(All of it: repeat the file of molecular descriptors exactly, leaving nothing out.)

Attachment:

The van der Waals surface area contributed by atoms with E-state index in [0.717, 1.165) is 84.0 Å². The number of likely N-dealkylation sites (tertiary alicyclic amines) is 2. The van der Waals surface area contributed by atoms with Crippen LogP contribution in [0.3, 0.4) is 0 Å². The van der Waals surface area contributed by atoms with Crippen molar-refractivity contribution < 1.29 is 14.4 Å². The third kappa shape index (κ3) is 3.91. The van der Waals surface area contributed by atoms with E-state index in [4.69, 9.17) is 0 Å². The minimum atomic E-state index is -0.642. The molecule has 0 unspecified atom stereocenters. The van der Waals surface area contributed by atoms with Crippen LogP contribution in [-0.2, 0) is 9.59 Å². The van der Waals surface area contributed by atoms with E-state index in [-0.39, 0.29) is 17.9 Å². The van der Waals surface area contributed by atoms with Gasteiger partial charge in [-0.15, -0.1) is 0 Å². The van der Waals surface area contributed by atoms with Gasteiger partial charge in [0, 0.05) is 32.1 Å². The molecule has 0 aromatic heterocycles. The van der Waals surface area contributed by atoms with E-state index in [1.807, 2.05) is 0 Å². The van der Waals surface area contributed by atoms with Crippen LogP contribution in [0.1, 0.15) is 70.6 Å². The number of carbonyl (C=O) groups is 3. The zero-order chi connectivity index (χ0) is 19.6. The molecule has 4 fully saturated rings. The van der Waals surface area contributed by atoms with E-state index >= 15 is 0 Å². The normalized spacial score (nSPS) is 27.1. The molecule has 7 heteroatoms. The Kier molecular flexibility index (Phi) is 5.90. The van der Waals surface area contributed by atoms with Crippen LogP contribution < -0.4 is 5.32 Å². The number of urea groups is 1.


The van der Waals surface area contributed by atoms with E-state index in [0.717, 1.165) is 84.0 Å². The number of likely N-dealkylation sites (tertiary alicyclic amines) is 2. The van der Waals surface area contributed by atoms with Crippen LogP contribution in [0.3, 0.4) is 0 Å². The van der Waals surface area contributed by atoms with Crippen molar-refractivity contribution < 1.29 is 14.4 Å². The third kappa shape index (κ3) is 3.91. The van der Waals surface area contributed by atoms with E-state index in [4.69, 9.17) is 0 Å². The minimum atomic E-state index is -0.642. The molecule has 0 unspecified atom stereocenters. The van der Waals surface area contributed by atoms with Crippen LogP contribution in [-0.2, 0) is 9.59 Å². The van der Waals surface area contributed by atoms with E-state index in [-0.39, 0.29) is 17.9 Å². The van der Waals surface area contributed by atoms with Gasteiger partial charge in [-0.15, -0.1) is 0 Å². The van der Waals surface area contributed by atoms with Gasteiger partial charge in [0, 0.05) is 32.1 Å². The molecule has 0 aromatic heterocycles. The van der Waals surface area contributed by atoms with E-state index in [1.807, 2.05) is 0 Å². The van der Waals surface area contributed by atoms with Crippen LogP contribution in [0.1, 0.15) is 70.6 Å². The number of carbonyl (C=O) groups is 3. The zero-order chi connectivity index (χ0) is 19.6. The molecule has 4 fully saturated rings. The van der Waals surface area contributed by atoms with E-state index >= 15 is 0 Å². The normalized spacial score (nSPS) is 27.1. The molecule has 7 heteroatoms. The Kier molecular flexibility index (Phi) is 5.90. The van der Waals surface area contributed by atoms with Crippen LogP contribution < -0.4 is 5.32 Å². The number of urea groups is 1.